Table 1 shows band assignment for both normal Raman as well as SERS bands of TYMV. The positions of normal Raman bands are based the reports from previous publications (Chen and Lord, 1974; Kaper, 1975; Turano et al., 1976; Yu et al., 1975). As shown, there is no significant difference in the band position between normal and SERS spectra of TYMV. The SERS bands shown in Fig. 1 are related with amino acid residue and RNA in TYMV. First of all, the 734 cm−1 peak with the strongest intensity corresponds to vibration of C-S bond, mostly from coat protein of TYMV as found in a previous study (Turano et al., 1976). Sulfur can strongly adsorb on the Au surface as generally known, so the intensity of C-S vibration is greatly enhanced, so resulting in the strongest band intensity. The 961 cm−1 and 1240 cm−1 band are from C-C stretching mode and amide III, respectively. In addition, there are many peaks corresponding to C-H deformation, mostly from the backbone structure.
A cultivation of Chinese cabbage carried out in an infect-free greenhouse, in National Academy of Agricultural Science, Suwon, Korea, in 2012. The plants at 3 - 5 stage were mechanically inoculated using sap prepared by homogenizing infected leaf samples in 0.01 M phosphate buffer (pH 7.0). Inoculated plants were maintained in an infect-free greenhouse at 20 - 25 °C. The extracts were prepared by homogenizing in 0.01 M phosphate buffer (pH 7.0). The infection of TYMV was double-checked with the use of PCR.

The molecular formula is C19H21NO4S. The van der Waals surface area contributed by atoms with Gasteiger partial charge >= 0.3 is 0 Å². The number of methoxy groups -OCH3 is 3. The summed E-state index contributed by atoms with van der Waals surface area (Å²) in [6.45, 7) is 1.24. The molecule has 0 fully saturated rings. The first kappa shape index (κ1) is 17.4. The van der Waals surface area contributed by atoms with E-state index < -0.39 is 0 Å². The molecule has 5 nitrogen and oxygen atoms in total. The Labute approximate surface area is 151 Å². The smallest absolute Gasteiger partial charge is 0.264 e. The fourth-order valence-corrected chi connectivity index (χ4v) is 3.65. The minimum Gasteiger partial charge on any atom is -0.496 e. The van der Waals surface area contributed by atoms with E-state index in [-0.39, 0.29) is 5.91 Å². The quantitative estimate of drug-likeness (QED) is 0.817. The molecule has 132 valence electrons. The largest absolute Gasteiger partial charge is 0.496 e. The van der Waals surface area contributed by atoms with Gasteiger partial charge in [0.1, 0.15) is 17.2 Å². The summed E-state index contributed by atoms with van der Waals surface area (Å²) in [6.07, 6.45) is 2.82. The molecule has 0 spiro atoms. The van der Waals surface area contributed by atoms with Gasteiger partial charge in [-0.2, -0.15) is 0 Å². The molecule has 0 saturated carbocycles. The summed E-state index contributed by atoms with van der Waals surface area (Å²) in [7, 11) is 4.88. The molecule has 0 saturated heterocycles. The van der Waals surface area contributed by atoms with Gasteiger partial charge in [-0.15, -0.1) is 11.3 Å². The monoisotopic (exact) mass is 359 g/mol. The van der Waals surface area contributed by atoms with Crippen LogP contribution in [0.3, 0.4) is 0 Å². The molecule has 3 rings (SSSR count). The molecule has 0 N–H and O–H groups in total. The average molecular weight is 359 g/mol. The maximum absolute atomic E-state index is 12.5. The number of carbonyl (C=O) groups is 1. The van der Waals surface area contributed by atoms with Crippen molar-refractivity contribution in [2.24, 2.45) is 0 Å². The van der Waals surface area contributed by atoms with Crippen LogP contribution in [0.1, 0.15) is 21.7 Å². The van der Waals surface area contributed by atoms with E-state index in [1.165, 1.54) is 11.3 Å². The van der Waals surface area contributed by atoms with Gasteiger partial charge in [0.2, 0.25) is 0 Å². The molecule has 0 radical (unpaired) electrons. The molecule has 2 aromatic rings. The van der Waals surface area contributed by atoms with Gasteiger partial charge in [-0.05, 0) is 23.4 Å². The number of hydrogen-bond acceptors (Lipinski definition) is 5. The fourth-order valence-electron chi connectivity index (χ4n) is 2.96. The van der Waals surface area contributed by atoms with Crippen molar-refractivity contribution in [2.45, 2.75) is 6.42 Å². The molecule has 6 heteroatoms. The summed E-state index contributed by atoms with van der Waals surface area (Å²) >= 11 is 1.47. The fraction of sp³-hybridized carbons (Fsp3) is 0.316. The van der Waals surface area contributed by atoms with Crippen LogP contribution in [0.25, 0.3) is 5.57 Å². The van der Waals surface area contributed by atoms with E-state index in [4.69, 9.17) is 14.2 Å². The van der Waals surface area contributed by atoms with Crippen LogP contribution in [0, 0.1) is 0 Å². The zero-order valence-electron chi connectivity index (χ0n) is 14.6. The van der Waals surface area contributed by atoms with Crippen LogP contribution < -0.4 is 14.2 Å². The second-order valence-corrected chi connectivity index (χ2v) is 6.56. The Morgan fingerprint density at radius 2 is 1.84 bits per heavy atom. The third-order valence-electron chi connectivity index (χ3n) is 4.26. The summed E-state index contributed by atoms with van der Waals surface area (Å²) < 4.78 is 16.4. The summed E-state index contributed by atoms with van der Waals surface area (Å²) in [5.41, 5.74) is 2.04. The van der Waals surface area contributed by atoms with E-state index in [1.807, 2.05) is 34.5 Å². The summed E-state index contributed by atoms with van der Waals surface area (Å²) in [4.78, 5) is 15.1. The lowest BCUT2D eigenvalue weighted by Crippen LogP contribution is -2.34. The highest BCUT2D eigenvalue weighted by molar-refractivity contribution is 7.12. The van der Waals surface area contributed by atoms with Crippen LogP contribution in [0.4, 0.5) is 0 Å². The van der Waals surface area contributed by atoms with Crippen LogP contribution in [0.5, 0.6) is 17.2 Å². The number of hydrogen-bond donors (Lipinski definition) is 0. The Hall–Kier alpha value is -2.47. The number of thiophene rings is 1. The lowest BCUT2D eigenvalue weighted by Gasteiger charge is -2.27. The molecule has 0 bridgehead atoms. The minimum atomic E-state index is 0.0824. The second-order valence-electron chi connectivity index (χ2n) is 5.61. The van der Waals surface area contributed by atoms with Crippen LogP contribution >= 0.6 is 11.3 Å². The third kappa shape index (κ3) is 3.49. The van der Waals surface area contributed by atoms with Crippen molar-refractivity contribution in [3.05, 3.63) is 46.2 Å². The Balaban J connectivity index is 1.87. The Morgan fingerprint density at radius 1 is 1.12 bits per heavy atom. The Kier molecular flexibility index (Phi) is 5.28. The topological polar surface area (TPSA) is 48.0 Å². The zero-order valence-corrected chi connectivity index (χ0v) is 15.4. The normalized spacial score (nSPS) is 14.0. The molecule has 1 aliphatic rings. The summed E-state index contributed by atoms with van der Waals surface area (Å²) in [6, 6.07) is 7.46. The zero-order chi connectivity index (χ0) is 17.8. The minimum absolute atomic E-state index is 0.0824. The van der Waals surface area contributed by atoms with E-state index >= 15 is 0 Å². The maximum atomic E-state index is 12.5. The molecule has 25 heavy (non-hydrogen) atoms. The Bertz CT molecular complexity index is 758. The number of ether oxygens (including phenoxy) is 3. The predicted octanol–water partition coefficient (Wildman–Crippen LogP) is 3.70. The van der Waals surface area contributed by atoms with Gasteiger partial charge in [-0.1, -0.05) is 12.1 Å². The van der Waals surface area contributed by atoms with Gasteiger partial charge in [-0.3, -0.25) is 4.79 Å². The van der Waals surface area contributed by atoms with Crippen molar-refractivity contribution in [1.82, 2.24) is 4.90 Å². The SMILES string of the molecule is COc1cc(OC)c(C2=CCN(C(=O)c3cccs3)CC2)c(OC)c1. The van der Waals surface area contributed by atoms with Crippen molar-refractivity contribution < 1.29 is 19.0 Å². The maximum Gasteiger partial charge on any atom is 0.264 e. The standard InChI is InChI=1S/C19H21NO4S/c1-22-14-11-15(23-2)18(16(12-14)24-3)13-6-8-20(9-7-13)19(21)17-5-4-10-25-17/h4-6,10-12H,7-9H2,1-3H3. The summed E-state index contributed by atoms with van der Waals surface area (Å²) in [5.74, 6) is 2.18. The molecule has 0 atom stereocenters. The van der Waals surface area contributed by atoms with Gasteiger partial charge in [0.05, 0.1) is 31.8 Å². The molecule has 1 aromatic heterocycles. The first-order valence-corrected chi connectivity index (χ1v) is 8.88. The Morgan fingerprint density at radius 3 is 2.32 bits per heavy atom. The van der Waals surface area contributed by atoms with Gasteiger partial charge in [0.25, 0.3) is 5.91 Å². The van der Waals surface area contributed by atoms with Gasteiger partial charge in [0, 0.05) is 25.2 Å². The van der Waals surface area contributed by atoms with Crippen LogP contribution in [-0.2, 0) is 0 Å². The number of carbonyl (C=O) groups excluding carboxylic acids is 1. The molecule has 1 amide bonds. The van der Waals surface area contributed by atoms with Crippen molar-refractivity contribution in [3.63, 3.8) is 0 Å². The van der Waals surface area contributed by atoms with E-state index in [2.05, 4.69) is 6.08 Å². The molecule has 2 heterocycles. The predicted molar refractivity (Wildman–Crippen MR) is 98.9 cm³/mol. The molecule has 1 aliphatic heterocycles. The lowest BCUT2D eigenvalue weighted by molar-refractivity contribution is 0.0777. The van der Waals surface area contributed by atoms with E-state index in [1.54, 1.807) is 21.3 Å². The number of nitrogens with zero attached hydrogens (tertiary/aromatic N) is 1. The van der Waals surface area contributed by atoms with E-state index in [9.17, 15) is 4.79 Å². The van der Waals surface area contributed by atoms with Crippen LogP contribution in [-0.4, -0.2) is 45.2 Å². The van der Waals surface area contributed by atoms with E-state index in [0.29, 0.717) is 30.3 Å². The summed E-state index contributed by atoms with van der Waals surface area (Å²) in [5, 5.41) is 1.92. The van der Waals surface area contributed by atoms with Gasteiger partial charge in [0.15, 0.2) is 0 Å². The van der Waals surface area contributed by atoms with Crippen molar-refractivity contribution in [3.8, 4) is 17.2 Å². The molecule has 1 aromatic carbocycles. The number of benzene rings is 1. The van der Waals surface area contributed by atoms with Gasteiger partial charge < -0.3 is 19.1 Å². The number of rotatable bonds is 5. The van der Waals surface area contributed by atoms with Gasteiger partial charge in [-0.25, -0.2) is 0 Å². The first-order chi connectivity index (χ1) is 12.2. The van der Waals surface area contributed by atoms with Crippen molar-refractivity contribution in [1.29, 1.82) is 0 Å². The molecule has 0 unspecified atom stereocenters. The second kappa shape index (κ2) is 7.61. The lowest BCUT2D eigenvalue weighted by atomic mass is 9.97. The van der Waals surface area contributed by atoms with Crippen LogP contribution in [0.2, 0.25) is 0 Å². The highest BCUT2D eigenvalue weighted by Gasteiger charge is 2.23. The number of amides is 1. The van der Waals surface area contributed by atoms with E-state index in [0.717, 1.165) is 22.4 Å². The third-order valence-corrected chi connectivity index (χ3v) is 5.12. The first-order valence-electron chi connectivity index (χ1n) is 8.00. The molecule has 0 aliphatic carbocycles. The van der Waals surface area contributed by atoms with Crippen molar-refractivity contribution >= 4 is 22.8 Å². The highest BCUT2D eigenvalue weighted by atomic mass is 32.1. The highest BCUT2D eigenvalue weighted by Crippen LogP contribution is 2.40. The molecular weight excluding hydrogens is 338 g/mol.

Since there are so many different metabolites as well as TYMV in the extracts from the infected leaves and Raman spectra of these extracts are directly measured without further separation steps, direct identification of TYMV Raman peak would not be easy since it would be obscured by complexly overlapped Raman bands of the extracted metabolites. If TYMV infection alters the plant metabolism, the extracted metabolites from healthy and infected leaves would be different each other, and the difference in metabolite composition could be indirectly used for the detection of infection rather than direct identification of TYMV peaks.